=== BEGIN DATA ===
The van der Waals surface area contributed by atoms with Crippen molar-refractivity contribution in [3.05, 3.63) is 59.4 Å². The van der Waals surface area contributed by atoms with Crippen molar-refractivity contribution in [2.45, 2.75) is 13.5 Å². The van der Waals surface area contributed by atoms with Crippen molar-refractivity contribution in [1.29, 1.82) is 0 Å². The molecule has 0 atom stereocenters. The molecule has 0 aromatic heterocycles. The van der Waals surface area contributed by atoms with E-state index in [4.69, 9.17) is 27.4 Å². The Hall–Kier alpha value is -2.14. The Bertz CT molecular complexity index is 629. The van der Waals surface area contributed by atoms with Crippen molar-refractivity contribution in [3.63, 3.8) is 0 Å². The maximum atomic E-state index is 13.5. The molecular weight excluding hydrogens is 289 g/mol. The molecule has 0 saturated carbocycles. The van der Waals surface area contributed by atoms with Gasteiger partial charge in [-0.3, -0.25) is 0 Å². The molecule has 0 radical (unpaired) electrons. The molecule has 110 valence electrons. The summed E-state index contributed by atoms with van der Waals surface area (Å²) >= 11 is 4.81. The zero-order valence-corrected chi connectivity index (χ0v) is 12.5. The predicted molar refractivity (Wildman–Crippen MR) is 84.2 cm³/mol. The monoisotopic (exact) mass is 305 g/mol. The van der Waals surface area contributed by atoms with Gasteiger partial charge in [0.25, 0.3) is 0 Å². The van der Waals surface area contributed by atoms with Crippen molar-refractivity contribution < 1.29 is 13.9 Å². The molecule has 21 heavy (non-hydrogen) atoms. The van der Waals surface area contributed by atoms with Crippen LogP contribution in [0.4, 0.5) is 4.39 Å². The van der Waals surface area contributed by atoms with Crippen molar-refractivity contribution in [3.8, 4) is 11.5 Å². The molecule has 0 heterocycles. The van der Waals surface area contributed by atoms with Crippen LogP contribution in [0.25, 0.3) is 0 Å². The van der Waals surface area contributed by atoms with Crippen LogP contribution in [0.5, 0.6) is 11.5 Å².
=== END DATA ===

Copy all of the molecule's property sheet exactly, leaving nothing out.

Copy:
The van der Waals surface area contributed by atoms with Crippen molar-refractivity contribution in [3.05, 3.63) is 59.4 Å². The van der Waals surface area contributed by atoms with Crippen molar-refractivity contribution in [2.45, 2.75) is 13.5 Å². The van der Waals surface area contributed by atoms with Crippen molar-refractivity contribution in [1.29, 1.82) is 0 Å². The molecule has 0 atom stereocenters. The molecule has 0 aromatic heterocycles. The van der Waals surface area contributed by atoms with E-state index in [4.69, 9.17) is 27.4 Å². The Hall–Kier alpha value is -2.14. The Bertz CT molecular complexity index is 629. The van der Waals surface area contributed by atoms with Crippen molar-refractivity contribution in [3.63, 3.8) is 0 Å². The maximum atomic E-state index is 13.5. The molecular weight excluding hydrogens is 289 g/mol. The molecule has 0 saturated carbocycles. The van der Waals surface area contributed by atoms with Gasteiger partial charge in [-0.3, -0.25) is 0 Å². The molecule has 0 radical (unpaired) electrons. The molecule has 110 valence electrons. The summed E-state index contributed by atoms with van der Waals surface area (Å²) >= 11 is 4.81. The zero-order valence-corrected chi connectivity index (χ0v) is 12.5. The predicted molar refractivity (Wildman–Crippen MR) is 84.2 cm³/mol. The monoisotopic (exact) mass is 305 g/mol. The van der Waals surface area contributed by atoms with Gasteiger partial charge in [0.25, 0.3) is 0 Å². The van der Waals surface area contributed by atoms with Crippen molar-refractivity contribution < 1.29 is 13.9 Å². The molecule has 21 heavy (non-hydrogen) atoms. The van der Waals surface area contributed by atoms with Crippen LogP contribution in [0.4, 0.5) is 4.39 Å². The van der Waals surface area contributed by atoms with Crippen molar-refractivity contribution in [3.8, 4) is 11.5 Å². The molecule has 0 heterocycles. The van der Waals surface area contributed by atoms with Crippen LogP contribution in [0.25, 0.3) is 0 Å². The van der Waals surface area contributed by atoms with Crippen LogP contribution in [0.5, 0.6) is 11.5 Å².